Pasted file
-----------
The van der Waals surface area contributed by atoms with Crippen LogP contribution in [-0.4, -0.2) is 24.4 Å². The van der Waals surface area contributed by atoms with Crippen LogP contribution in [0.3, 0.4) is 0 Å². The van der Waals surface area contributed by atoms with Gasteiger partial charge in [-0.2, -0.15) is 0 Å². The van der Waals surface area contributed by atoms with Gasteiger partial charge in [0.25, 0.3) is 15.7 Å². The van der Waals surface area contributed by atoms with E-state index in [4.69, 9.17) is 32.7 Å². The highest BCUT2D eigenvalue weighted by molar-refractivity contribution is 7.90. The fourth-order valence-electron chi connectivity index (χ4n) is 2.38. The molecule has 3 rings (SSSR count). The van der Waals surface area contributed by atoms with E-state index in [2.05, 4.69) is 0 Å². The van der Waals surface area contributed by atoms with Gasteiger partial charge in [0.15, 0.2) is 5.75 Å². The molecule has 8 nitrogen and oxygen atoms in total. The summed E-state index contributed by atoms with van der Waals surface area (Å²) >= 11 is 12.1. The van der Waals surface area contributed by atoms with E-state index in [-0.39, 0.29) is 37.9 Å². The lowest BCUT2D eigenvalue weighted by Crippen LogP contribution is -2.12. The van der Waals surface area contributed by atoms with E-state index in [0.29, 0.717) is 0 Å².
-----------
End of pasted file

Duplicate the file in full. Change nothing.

The van der Waals surface area contributed by atoms with Crippen LogP contribution in [-0.4, -0.2) is 24.4 Å². The van der Waals surface area contributed by atoms with Crippen LogP contribution in [0.3, 0.4) is 0 Å². The van der Waals surface area contributed by atoms with Gasteiger partial charge in [-0.2, -0.15) is 0 Å². The van der Waals surface area contributed by atoms with Gasteiger partial charge in [0.25, 0.3) is 15.7 Å². The van der Waals surface area contributed by atoms with E-state index in [4.69, 9.17) is 32.7 Å². The highest BCUT2D eigenvalue weighted by molar-refractivity contribution is 7.90. The fourth-order valence-electron chi connectivity index (χ4n) is 2.38. The molecule has 3 rings (SSSR count). The van der Waals surface area contributed by atoms with E-state index in [2.05, 4.69) is 0 Å². The van der Waals surface area contributed by atoms with Gasteiger partial charge in [0.15, 0.2) is 5.75 Å². The molecule has 8 nitrogen and oxygen atoms in total. The summed E-state index contributed by atoms with van der Waals surface area (Å²) >= 11 is 12.1. The van der Waals surface area contributed by atoms with E-state index in [-0.39, 0.29) is 37.9 Å². The lowest BCUT2D eigenvalue weighted by Crippen LogP contribution is -2.12. The van der Waals surface area contributed by atoms with E-state index in [0.29, 0.717) is 0 Å².